Johnny Cueto to see doctors, says he still feels pain in right elbow

Johnny Cueto to see doctors, says he still feels pain in right elbow

SAN FRANCISCO — In early May, Johnny Cueto flew to Florida to see Dr. James Andrews. He was sure he was going to be told he needed Tommy John surgery. Instead, Dr. Andrews presented Cueto with what the right-hander believed was a miracle. 

Dr. Andrews told him to rest. He told him he could keep pitching after a break. On Saturday night, the Giants and the pitcher came to the awful conclusion that Cueto cannot keep pitching, at least not right now. 

Cueto was pulled after four flat innings of a 7-1 loss to the Milwaukee Brewers and afterward admitted that his elbow bothers him “every time I throw a pitch.” He will meet with team doctors on Sunday morning. 

“I keep telling you guys and keep telling myself I’m fine, but in reality, I’m not,” he said through interpreter Erwin Higueros. 

Cueto has tried to will himself through this. Without anything close to his best stuff, he has thrown a stream of changeups and slow two-seamers and sliders at opposing hitters. They have not been fooled. In four starts since returning, Cueto has allowed 16 runs in 21 innings. He has faced 97 batters and 30 of them have gotten hits. 

On Saturday, Cueto threw 12 pitches in the first inning and none were faster than 85.6 mph. Only three of his 61 pitches clocked in higher than 89 mph, with a max of 90 on a pitch to Lorenzo Cain. Cueto got just two swinging strikes Saturday, one each from the No. 7 hitter and the No. 8 hitter. He later said he had trouble warming up. 

“It’s very difficult. It’s very hard to get loose,” he said. “I feel very bad.”

Cueto said he has tried to be a warrior and help the team, but all sides realized on Saturday that the effort is only leading to harm. Before Cueto spoke, manager Bruce Bochy was asked if the staff needed to take the ball out of Cueto’s hands, prioritizing his health.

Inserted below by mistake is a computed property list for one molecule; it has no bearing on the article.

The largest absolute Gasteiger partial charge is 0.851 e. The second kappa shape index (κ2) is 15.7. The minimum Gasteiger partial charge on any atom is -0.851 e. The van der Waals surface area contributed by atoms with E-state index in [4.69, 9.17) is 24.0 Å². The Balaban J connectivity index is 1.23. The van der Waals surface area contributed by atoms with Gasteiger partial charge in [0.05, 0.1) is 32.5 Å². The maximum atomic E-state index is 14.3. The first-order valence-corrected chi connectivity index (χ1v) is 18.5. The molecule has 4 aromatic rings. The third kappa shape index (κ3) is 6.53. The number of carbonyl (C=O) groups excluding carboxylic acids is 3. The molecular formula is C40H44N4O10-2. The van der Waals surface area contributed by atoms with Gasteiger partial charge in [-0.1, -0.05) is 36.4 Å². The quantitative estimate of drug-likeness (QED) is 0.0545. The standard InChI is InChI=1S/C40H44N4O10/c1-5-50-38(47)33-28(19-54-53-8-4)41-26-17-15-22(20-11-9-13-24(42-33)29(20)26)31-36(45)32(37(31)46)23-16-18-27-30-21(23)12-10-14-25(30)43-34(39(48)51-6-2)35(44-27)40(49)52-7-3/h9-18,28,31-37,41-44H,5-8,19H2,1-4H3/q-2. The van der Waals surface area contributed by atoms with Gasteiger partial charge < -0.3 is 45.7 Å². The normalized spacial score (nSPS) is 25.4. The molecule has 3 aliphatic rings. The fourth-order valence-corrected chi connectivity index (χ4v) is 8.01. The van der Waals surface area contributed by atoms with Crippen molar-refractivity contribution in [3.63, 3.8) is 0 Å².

“No question,” Bochy said. “Johnny is going to be honest. He was honest before. We’ll know here in a day or two.”

Bochy won’t be around Sunday. He’s flying to Cooperstown for Trevor Hoffman’s induction into the Hall of Fame, but when he returns it seems likely the team will be without a former co-ace. It’s hard to see a light at the end of this tunnel. After weeks of trying to be positive, Cueto seemed to understand that on Saturday night. Bochy did, too. 

“I’ve got to be honest,” the manager said, “There’s concern there for Johnny.”

Giants' Will Smith attracts trade interest in crowded relief pitcher market


Giants' Will Smith attracts trade interest in crowded relief pitcher market

SAN FRANCISCO — On the last night of the MLB Winter Meetings, two deals sent a shockwave through the crowds gathered at the Mandalay Bay Resort and Casino’s lobby bars. The Mets gave Jeurys Familia $30 million, and the Dodgers guaranteed $25 million to Joe Kelly. 

The wall had come crashing down in the crowded relief pitcher market, and in the Giants, suite, it was all smiles. 

The Giants have been patiently waiting for some big-name free-agent relievers to come off the board, knowing they have intriguing alternatives to offer teams looking for cheaper solutions. 

“We’ve gotten a lot of calls on guys in our bullpen,” president of baseball operations Farhan Zaidi said. “Both veteran guys and even some of the younger guys.”

The majority of the calls, league sources confirmed, center around closer Will Smith.

The St. Louis Cardinals are among the teams that have checked in on Smith, one of the more attractive pieces potentially available this offseason. Smith is coming off a strong season during which he posted a 2.55 ERA, saved 14 games, struck out well over a batter per inning, and showed his pre-Tommy John velocity and command.